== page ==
Bird Watching

Bird Watching

Copper Harbor is amazing in so many ways and the bird species found here is one of them. No, it is not big, but it is big on the diversity of habitats and the abundant bird species that go with them. Lake Superior and its shoreline ~ inland lakes and streams ~ boreal forests with old growth and young mixed woods ~ fields and open areas, together, offer an impressive variety of species and bird activity.

Bird watching is an activity that can be enjoyed all year in Copper Harbor and with hundreds of species visiting, it will not disappoint. The species change with the seasons creating interest all year long.

Some of the more common Copper Harbor’s ‘year round’ residents include American Black Duck, Ruffed Grouse, Bald Eagle, Ruffed Grouse, Herring Gull, Barred and Great Horned Owl, Pileated, Hairy and Downy Woodpecker, Blue Jay, Common Raven, Black-capped Chickadee, Red-breasted Nuthatch and American Goldfinch.

The Keweenaw Peninsula is a migrating bird magnet and much of the activity winds up in Copper Harbor! Brockway Mountain is home to a spectacular spring migration with a massive raptor movement.  Read More About Our Spectacular Spring Migration

Many of the migratory birds stay and nest here. A few of our more common summer residents that are easy to find include Common Loon, Turkey Vulture, Bufflehead, Hooded Merganser, Sharp-shinned Hawk, Northern Goshawk, Broad-winged Hawk, Merlin, Peregrine Falcon, Lesser Yellowlegs, Spotted Sandpiper, American Woodcock, Long-eared Owl, Common Nighthawk, Ruby-throated Hummingbird, Belted Kingfisher, Black-backed Woodpecker, Northern Flicker, Alder Flycatcher, Eastern Wood Pewee, Red-eyed Vireo, Boreal Chickadee, White-breasted Nuthatch, Winter Wren, Eastern Bluebird, Hermit Thrush, Gray Catbird, Northern Parula, and other warblers such as Yellow-rumped, Black-throated Green, Bay-breasted, Pine, Palm and Blackburnian, American Redstart, Ovenbird, Common Yellowthroat, Savannah Sparrow, White-throated Sparrow, Dark-eyed Junco, Indigo Bunting, Bobolink and Purple Finch.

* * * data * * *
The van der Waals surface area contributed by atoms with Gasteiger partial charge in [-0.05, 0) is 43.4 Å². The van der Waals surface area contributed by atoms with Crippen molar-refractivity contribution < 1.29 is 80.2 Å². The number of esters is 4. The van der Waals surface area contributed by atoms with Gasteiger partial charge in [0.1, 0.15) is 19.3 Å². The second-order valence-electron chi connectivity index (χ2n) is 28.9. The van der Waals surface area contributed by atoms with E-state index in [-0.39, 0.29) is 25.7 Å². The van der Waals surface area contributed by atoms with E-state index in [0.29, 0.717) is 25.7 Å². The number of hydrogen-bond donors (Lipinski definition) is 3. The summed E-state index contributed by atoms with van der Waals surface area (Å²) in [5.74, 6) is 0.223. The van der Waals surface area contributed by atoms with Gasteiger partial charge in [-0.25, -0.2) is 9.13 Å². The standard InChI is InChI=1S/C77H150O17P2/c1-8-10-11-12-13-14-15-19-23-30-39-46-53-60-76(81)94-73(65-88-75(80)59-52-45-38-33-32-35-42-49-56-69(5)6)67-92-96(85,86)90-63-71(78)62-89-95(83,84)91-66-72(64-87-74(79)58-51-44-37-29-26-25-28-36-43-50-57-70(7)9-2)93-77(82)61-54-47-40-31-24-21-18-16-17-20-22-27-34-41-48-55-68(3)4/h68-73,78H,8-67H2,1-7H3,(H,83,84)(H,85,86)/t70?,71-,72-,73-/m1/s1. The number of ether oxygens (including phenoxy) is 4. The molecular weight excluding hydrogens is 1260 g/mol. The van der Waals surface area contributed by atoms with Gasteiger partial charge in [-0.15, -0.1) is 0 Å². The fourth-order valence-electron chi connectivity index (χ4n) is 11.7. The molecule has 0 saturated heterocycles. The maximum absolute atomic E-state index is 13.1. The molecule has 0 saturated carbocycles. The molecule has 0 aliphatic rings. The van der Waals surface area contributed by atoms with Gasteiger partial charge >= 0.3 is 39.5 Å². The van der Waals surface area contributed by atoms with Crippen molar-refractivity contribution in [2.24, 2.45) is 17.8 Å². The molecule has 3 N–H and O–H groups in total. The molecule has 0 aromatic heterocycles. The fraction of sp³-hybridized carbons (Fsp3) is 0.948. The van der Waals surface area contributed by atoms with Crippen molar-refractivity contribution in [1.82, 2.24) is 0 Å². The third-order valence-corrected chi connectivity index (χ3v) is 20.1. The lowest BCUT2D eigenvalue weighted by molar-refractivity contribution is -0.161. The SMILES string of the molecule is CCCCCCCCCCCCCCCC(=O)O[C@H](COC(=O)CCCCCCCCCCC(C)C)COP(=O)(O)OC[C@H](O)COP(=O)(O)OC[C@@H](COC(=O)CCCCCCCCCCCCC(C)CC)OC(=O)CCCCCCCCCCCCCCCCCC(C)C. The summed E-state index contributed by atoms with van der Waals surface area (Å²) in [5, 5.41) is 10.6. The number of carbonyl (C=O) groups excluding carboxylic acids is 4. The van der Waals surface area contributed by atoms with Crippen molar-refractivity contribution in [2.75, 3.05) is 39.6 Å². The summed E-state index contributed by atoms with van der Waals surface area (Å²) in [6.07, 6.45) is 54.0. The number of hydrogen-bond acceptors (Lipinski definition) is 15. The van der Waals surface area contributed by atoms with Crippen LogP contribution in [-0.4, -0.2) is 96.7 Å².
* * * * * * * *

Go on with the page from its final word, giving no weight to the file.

Though not as heavy as spring, the fall migration brings birds from their summer homes, some as far north as the arctic. Warblers and sparrows do visit in early fall. Horned Lark, American Pipit, Lapland Longspur and Rusty Blackbird arrive in large flocks. Snow Bunting always come through and are a sure sign that winter is just around the corner.

Birding in the area during winter can also be very exciting and rewarding. In addition to the year round residents, our area is host to winter migrants and irruptive species that “fly south” of their regular territory. Glaucous Gull, Snowy Owl, Northern Shrike, Bohemian Waxwing, American Tree Sparrow, Dark-eyed Junco, Pine Grosbeak, Red and White-winged Crossbill, Common and Hoary Redpoll and Pine Siskin are always a possibility. Bald Eagle will stick around if there is open water. Rough-legged Hawk is one of the few raptors that visit in winter. Sharp-shinned Hawk and Northern Shrike might be seen stalking area bird feeders. When the harbor has open water, a variety of water foul abound. Common Goldeneye, Bufflehead, Pied-billed Grebe, Lesser and Greater Scaup are common visitors. In the past years sea ducks such as Harlequin Duck, Long-tailed Duck and Common Eider have been observed. Horned and Western Grebe have been sighted over many years now.




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